Tomorrow marks 50 years since the death of Winston Churchill. Voted the greatest Briton of all time, Churchill is a particular hero to Londoners for the role he played maintaining morale during the Blitz bombings of World War II. Strand Palace Hotel’s location in central London makes it an ideal base from which to walk in Churchill’s esteemed footsteps.
The Churchill War Rooms
The Churchill War Rooms are just a 15-minute walk from Strand Palace Hotel and they are the best place to learn about Churchill and his greatest triumphs. This bunker, which sheltered Churchill’s government during the war, also holds the Churchill Museum. Here you can learn about Churchill’s early life in Ireland, Sudan, India and South Africa as well as hearing extracts from his speeches. Churchill’s rousing wartime oration was an inspiration for a beleaguered Britain and Churchill famously said, “It was the nation and the race dwelling all round the globe that had the lion’s heart. I had the luck to be called upon to give the roar.”
Whitehall to Parliament Square
Churchill once remarked, “We shape our buildings; thereafter they shape us.” And walking down Whitehall from the Churchill War Rooms you can pass many of the buildings which shaped him, from Admiralty House (he was First Lord of the Admiralty), to the Old War Office Building (where he was Minister of Defence) to 11 Downing Street, where he lived in the official residence of the Chancellor of the Exchequer. Next door to this is the house at 10 Downing Street, where he lived and worked during his two terms as Prime Minister.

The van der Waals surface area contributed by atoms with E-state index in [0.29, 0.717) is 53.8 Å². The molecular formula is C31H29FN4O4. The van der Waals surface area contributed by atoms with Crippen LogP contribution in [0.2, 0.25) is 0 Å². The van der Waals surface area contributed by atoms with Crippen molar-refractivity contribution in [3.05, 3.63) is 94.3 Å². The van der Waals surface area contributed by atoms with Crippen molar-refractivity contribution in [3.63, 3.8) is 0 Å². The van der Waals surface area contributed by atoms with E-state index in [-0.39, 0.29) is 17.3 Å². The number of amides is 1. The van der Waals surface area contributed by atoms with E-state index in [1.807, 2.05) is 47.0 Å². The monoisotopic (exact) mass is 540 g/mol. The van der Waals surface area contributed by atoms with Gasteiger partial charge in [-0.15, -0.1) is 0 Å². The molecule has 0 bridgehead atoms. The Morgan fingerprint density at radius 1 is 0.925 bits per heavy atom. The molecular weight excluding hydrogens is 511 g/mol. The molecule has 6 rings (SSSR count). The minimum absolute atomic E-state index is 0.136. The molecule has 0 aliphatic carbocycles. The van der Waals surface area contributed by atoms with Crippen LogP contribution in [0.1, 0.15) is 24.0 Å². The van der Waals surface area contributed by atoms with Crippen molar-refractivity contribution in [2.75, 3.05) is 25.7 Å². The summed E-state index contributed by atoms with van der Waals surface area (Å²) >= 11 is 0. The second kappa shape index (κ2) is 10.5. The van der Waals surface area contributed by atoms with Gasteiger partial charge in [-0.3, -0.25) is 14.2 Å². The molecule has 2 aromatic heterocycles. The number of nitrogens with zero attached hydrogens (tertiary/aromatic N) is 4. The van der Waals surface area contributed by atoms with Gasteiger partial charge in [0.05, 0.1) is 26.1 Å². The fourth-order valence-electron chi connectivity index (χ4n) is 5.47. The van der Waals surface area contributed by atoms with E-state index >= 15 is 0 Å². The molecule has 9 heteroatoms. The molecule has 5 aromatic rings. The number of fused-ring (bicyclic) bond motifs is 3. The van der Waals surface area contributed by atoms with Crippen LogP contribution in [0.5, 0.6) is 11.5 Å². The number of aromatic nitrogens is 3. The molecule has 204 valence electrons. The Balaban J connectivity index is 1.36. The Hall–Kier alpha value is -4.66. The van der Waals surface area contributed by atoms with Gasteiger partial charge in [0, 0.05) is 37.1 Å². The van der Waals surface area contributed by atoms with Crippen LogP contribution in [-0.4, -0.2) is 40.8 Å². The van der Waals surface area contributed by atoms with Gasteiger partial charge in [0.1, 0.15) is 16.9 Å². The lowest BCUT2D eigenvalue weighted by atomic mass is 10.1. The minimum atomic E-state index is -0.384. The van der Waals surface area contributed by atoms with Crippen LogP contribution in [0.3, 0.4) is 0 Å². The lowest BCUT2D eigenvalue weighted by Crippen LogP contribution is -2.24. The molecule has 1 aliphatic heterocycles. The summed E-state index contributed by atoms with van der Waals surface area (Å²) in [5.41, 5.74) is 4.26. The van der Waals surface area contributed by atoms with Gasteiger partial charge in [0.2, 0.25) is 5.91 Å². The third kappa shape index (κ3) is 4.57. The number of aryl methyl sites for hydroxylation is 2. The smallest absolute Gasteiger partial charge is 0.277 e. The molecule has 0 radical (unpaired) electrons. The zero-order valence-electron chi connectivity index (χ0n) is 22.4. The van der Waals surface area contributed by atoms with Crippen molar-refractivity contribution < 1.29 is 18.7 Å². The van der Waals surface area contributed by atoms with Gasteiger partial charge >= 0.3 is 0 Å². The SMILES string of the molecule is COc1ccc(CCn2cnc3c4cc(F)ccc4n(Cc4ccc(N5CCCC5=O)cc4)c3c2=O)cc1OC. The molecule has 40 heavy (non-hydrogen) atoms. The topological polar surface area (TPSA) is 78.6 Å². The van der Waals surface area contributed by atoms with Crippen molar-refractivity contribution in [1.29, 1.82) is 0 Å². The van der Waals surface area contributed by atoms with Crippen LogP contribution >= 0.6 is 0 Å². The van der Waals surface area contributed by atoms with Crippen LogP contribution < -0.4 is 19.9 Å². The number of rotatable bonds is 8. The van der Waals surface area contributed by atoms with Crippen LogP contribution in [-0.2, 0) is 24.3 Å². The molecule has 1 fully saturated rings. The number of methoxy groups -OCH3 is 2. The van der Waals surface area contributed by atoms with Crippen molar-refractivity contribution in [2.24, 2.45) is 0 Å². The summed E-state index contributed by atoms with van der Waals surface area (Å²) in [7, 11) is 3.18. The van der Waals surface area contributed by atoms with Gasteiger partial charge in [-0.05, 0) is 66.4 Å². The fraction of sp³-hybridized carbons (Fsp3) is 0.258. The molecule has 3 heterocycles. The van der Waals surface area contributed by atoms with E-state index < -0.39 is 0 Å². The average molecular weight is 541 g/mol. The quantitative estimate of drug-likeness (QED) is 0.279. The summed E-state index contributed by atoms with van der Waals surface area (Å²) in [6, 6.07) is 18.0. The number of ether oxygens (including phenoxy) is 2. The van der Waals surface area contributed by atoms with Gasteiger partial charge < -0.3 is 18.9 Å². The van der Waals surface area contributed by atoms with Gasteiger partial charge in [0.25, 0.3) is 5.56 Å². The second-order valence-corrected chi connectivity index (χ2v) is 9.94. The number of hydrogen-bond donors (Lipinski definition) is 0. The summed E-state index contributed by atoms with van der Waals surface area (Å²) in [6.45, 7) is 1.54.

At the end of Whitehall you’ll come face-to-face with great wartime leader in Parliament Square. Here stands an imposing 3.7-metre (12-foot) bronze of him in a military greatcoat staring doggedly towards the Houses of Parliament. Perhaps the site for the statue was also chosen considering its proximity to St. Margaret’s Church, in the grounds of Westminster Abbey, which is where Churchill was married. The church, a UNESCO World Heritage Site, was founded in the 12th century and is the Anglican church of the House of Commons. Winston S. Churchill, who was also an author (he won the Nobel prize for literature), war correspondent and historian, no doubt appreciated that the first British printer, William Caxton, is buried here.
Churchill with FDR in Bond Street
A different, more affable view of Churchill can be seen in the double statue of him with Franklin D Roosevelt, of whom Churchill said, “Meeting him was like opening your first bottle of champagne; knowing him was like drinking it.” The two leaders are seated on a bench on Bond Street, just three stops on the Central Line from Holborn station, which is within walking distance of Strand Palace Hotel. The sculpture sums up the “special relationship”, which Churchill was the first to describe between Britain and the United States — a relationship that meant a lot to him personally since he was half American.
Looking for hotels near Parliament Square or the Churchill War Rooms? The centrally-located Strand Palace Hotel is an easy walk away and is well connected by underground and bus routes for exploring the rest of London.
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